Unfortunately, contributors are still reluctant, something PGDA hopes to improve with its Tagging 101 resource. “Yes, we can tag it ourselves,” Sandhaus says, “but we don’t know what it meant to the person that uploaded it […] what they notice about it – and this could be formal qualities or historical qualities or contextual qualities – whatever it is that gives the thing meaning.”
Any messiness, however, adds some serendipity into the experience of using the archive, where surprises might turn up and unexpected connections might be made between items – allowing new stories to emerge and a “more complex history [will be] revealed”, Sandhaus says.
“History is infinite […] there’s no end goal”
If, as Sandhaus, suggests, just the story of California could “go on forever” it’s hardly surprising that the PGDA is expansive in its scope and ambitions. Due to a lack of similar resources to preserve graphic design history, the project has no geographic limits and welcomes items in its collection such as a beautiful 1922 book cover from Mexico, or a collection of Scottish newspaper clippings uploaded by one user. Sandhaus mentions how for one Chinese student of hers, the project’s validity was established when he saw it come up on a WeChat feed. There is a plan for different-language versions of the archive to be established in the future.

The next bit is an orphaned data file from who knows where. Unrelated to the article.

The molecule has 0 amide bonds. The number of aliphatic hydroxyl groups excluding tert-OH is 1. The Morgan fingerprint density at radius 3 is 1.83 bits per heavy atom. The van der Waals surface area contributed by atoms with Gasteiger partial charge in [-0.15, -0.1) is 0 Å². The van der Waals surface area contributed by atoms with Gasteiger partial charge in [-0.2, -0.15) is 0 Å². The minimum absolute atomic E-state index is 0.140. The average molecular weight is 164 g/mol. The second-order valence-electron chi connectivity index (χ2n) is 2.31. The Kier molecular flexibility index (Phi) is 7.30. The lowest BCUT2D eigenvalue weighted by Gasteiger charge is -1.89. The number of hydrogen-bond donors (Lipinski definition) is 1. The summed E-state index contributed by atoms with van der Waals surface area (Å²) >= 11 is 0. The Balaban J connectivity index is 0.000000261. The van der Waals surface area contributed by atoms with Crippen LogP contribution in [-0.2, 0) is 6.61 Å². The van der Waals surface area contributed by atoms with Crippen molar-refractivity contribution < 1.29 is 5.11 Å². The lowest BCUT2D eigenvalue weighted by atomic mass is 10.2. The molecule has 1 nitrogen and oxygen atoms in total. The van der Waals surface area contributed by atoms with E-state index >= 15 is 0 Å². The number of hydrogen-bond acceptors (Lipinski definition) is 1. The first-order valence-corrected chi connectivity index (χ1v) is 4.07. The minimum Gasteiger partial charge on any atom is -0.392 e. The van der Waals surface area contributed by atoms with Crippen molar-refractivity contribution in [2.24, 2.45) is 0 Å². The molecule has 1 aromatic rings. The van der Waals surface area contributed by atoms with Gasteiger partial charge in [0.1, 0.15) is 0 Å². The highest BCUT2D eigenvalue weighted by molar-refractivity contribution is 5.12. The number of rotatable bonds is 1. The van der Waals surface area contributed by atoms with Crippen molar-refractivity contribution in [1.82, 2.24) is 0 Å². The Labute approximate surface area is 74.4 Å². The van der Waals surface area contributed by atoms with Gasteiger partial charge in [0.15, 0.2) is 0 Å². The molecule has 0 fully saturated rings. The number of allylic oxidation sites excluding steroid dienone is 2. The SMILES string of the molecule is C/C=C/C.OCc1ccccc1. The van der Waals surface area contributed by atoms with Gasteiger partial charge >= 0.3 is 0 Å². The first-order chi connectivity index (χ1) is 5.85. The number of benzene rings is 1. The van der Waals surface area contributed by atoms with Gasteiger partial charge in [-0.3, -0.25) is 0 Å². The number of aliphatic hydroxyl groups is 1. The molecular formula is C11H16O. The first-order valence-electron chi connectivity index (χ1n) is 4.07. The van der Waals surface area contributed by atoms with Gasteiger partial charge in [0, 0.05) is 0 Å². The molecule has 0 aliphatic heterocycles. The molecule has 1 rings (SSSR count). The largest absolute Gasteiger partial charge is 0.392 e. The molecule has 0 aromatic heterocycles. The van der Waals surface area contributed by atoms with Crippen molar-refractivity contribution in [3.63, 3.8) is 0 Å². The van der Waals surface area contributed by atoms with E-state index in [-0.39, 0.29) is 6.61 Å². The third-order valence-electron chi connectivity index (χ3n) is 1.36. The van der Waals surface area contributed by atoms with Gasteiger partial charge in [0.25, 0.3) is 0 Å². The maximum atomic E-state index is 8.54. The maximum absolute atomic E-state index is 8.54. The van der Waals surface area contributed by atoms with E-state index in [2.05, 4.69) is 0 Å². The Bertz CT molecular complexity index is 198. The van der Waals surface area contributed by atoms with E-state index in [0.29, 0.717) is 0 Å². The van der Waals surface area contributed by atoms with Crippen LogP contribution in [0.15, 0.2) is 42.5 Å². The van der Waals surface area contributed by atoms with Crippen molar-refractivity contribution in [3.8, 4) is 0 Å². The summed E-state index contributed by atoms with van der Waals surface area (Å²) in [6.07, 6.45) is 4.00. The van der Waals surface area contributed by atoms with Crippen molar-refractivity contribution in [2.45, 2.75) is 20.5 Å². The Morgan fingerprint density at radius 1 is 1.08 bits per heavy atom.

Eight years in, the project is still in its infancy, but in various ways it is spawning new projects and new knowledge. Roadshows have brought up treasures, such as a “stunning” never-before-seen Corita Kent work, Sandhaus explains, while many more overlooked histories of graphic design are also coming to light.
Another key userbase for the Archive is design educators, and given the co-founders academic backgrounds, this has been another key consideration. A number of resources on the site show how the Archive could be utilised by teaching programmes and students, and Sandhaus will be presenting the project at the next AIGA Design Educators Conference in Seattle.
“You know, I like to think of the history as infinite; the way people will use it is kind of infinite. There’s no end goal”, Sandhaus says.
Banner image: CalArts Spring Music Festival (poster), designed by Caryn Aono, 1996